An internal inflammation of the anus that can lead to severe pain has been linked to monkeypox virus infection. Called proctitis, it can also cause tenesmus (constant urge to have a bowel movement, even if it doesn’t happen) and bleeding in the rectum. In some cases, medication is needed to relieve the pain of inflammation. Proctitis affects the anal canal and rectum, located at the end of the digestive tract. The problem appears for different reasons, mainly sexually transmitted infections (STIs). However, one of the more recent causes of proctitis is monkeypox.
A study, published last Monday (8) in the journal The Lancet, observed symptoms and complications caused by monkeypox in 181 Spanish patients. Among them, about 25% registered proctitis. Most of these had a history of receptive anal intercourse. The data reaffirms the hypothesis that the appearance of proctitis due to monkeypox involves scenarios in which the infection occurs in intimate contact during sex.
José Ricardo Coutinho, a member of the SBCP (Brazilian Society of Coloproctology), agrees with this explanation, not least because most transmissions are occurring through sexual contact. “It is believed that it is because of the way this disease is being transmitted”, says Coutinho, who did not sign the new study.
Through intimate and prolonged contact during anal sex, the virus would have a gateway to infect the human organism. Therefore, complications would appear early in this region of the body, as in the case of proctitis. “I think it’s the way the infection occurs”, summarizes the doctor.
For him, the appearance of proctitis is more related to the practice of anal sex in men who have sex with other men – the group with the highest number of cases of monkeypox. In the recently published research, the data is also pointed out: of the 181 participants, 162 were men who had sex with other men. Therefore, Coutinho says it is necessary to alert this community to be aware of the complication.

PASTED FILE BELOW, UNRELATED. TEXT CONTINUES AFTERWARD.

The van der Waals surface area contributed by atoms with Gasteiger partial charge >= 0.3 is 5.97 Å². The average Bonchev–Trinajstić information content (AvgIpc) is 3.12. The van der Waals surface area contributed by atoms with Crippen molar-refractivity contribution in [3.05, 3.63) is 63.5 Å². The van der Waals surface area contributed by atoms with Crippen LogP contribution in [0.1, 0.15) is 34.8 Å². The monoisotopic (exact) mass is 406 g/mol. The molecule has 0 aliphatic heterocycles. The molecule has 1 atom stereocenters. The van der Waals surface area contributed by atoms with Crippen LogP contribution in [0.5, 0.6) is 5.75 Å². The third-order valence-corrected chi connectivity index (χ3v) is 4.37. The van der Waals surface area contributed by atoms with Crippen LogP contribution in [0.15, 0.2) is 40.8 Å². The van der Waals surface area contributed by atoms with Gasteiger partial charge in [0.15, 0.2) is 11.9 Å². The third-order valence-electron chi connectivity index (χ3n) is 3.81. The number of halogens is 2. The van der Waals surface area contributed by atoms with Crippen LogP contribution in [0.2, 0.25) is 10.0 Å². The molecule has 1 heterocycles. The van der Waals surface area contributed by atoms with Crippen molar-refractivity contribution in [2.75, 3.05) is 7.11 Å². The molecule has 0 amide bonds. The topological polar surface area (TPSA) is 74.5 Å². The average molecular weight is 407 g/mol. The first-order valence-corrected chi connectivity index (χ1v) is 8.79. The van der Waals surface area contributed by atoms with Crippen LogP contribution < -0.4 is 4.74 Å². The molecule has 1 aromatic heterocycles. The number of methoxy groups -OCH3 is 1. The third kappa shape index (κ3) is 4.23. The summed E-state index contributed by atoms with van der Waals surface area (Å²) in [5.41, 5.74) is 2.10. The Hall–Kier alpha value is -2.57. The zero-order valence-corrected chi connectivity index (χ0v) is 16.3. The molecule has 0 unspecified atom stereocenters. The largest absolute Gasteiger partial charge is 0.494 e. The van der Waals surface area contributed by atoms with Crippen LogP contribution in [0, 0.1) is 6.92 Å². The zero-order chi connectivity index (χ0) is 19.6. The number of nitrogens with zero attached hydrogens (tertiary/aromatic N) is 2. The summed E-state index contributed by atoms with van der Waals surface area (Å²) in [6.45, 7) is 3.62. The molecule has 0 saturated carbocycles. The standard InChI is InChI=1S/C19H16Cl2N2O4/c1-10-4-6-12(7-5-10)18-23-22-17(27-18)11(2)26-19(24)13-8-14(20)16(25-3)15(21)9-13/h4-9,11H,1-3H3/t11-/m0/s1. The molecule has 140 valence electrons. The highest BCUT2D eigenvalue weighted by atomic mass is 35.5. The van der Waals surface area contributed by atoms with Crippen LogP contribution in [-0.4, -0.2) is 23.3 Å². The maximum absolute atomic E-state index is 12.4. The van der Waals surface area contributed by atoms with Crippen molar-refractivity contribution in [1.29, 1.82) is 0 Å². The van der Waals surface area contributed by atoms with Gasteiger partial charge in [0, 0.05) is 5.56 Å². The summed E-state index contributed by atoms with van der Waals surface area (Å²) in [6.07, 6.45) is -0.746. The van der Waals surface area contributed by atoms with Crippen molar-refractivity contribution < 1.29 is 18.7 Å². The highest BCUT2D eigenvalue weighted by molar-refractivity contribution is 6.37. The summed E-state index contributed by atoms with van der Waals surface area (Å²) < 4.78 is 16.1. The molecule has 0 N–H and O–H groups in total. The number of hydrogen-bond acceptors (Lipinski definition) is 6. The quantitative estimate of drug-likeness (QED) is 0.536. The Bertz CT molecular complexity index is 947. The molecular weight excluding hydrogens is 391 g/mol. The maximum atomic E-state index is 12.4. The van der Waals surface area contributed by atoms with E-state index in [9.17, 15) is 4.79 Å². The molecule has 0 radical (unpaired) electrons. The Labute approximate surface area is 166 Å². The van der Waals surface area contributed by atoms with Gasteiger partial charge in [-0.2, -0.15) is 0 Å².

However, monkeypox infection does not only occur during sex and does not affect only these men. Transmission occurs mainly through direct contact with the lesions that patients have on the skin. Examples that the disease can affect anyone are the cases already recorded in children and adults without a history of recent sexual intercourse.
The point is also a reminder of the need to avoid stigma against the population of men who have sex with men, an aspect already pointed out by health entities such as the WHO (World Health Organization) and Unaids (Joint United Nations Program on HIV/AIDS).
Difficulties in diagnosis Proctitis due to monkeypox can delay the diagnosis of the disease, says Coutinho. According to him, rectal inflammation is usually associated with STIs, such as chlamydia and gonorrhea.
The scenario can make both patients and health professionals suspect other diseases to explain the emergence of anal inflammation rather than assuming that it would be a case of monkeypox. For Coutinho, this raises fears of monkeypox cases that could be underreported.
A similar case has already been reported in an article in the American magazine The New Yorker. The report followed a man who presented internal lesions in the anus and had difficulty performing the test for the monkeypox virus because he did not show the wounds on the skin. In the end, the patient was able to take the exam and had indeed been infected by the pathogen.
In Brazil, proctitis is already considered as a manifestation that indicates suspicion for monkeypox. According to the national contingency plan for the disease of the Ministry of Health, the presentation of proctitis already puts the person as a suspected case of monkeypox, even if he does not present lesions in other parts of the body.
Differences from the current outbreak
The development of proctitis is one among other presentations of monkeypox that were not normally seen in previous cases.
A particularity of the current outbreak is the concentration of lesions typical of monkeypox in the genital and perianal region. In the recently published Spanish study, about 78% of the patients had this condition.
The hypothesis to explain this difference is the same in cases of proctitis: as most infections are associated with intimate contact during sex, the concentration of wounds in the genital and anal region occurs more frequently.
Another difference from the new diagnoses is the appearance of subtle lesions that often generate confusion for other diseases. One patient, for example, even thought that the wound caused by the infection was a pimple. This clinical picture, as in the case of proctitis, can delay the diagnosis of monkeypox and worries specialists. (Samuel Fernandes/Folhapress)
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